cft

How To Secure Your Blockchain Smart Contracts

Reentrancy and Owner Theft Attacks


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Alex Roan

3 years ago | 4 min read

Prerequisites: A basic understanding of the Ethereum Blockchain and Smart Contracts.

Introduction

Tunnel vision is a pitfall that every developer has experienced. When developing new code for a specific purpose, it’s easy to become so focussed on solving a particular problem that we miss something important.

This is especially true when transitioning from one technology to another. For example: If you come from a background in javascript, it’s unlikely you’d have much concern for overflow exploitation, yet in Solidity, it needs to be addressed.

We’re going to go through some weaknesses that are inherent in Solidity: Reentrancy Hacks and Owner Logic Theft.

Reentrancy Attacks

What

Smart contracts will often need to call or send ether to an external address. This type of operation is inherently vulnerable to reentrancy.

To perform a reentrancy attack, the attacker deploys a malicious contract to the network. The intention of this contract is to manipulate the logic of the target contract into sending Ether to it, thus invoking its own fallback function. The fallback function then recalls the target contract during the execution, to drain the target contract of Ether.

Photo by Bret Kavanaugh on Unsplash
Photo by Bret Kavanaugh on Unsplash

How

Take the following function inside a vulnerable target contract:

function withdraw() external {    uint amount = balances[msg.sender];    require(msg.sender.call.value(amount)());    balances[msg.sender] = 0;}

Assuming balances is a mapping of addresses to integer values, the function performs the following actions:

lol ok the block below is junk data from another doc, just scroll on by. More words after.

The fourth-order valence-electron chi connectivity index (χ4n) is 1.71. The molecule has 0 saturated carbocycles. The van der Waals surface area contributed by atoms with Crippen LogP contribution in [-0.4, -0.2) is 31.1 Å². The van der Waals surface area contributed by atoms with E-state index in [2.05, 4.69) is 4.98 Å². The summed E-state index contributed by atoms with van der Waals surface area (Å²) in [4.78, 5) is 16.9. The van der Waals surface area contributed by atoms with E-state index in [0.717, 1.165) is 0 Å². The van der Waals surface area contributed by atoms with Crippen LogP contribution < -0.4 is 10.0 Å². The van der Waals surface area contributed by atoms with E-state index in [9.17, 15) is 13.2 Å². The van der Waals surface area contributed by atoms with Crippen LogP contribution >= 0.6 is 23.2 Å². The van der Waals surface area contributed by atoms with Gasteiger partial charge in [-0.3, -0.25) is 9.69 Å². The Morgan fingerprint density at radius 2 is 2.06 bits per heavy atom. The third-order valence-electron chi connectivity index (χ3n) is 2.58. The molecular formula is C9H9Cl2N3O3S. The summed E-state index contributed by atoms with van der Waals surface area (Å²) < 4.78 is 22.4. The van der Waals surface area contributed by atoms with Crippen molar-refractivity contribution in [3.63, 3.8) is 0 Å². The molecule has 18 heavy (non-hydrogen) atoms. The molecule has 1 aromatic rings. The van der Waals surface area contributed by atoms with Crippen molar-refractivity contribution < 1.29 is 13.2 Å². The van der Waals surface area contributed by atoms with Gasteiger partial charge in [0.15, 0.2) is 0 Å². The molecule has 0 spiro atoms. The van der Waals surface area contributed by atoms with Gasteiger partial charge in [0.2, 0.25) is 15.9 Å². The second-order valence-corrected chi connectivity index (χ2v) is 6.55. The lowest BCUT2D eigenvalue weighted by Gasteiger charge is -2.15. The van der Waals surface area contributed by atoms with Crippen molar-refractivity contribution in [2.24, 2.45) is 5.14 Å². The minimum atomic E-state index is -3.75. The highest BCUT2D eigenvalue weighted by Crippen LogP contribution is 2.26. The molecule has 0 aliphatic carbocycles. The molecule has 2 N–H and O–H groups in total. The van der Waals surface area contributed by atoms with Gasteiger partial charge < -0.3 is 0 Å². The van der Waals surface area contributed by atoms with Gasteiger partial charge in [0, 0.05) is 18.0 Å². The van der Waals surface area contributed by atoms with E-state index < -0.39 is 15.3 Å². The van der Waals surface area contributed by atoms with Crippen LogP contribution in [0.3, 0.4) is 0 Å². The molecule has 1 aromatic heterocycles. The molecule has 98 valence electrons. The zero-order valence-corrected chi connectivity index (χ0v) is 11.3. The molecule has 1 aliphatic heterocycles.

• Retrieve the amount of Ether to send to the caller.
  • Send that amount to the caller
  • Set the balance of the caller to be zero

So long as the withdraw function is being called by a non-contract address, the logic is fine. However, if the sender is a contract address, this function can be exploited to drain the contract.

Here is a simple fallback function within our malicious contract:

function() external payable {    while(calls < 10){        calls++;        reentrancyContract.withdraw();    }}

Assume that calls are a state variable defined as 0 in the constructor. When the target contract attempts to send Ether to the malicious address where this contract resides, this fallback function is called. If calls are less than 10, the withdraw() function on the target contract will be called again. This repeats recursively until it is called 10 times, draining the target contract of 10 times more than intended.

This actually happened in real life. In 2016, the DAO hack caused huge shockwaves throughout Ethereum and the Blockchain industry. Its consequences are still being felt today.

Preventing Reentrancy Attacks

There are several ways to protect your contracts from reentrancy attack.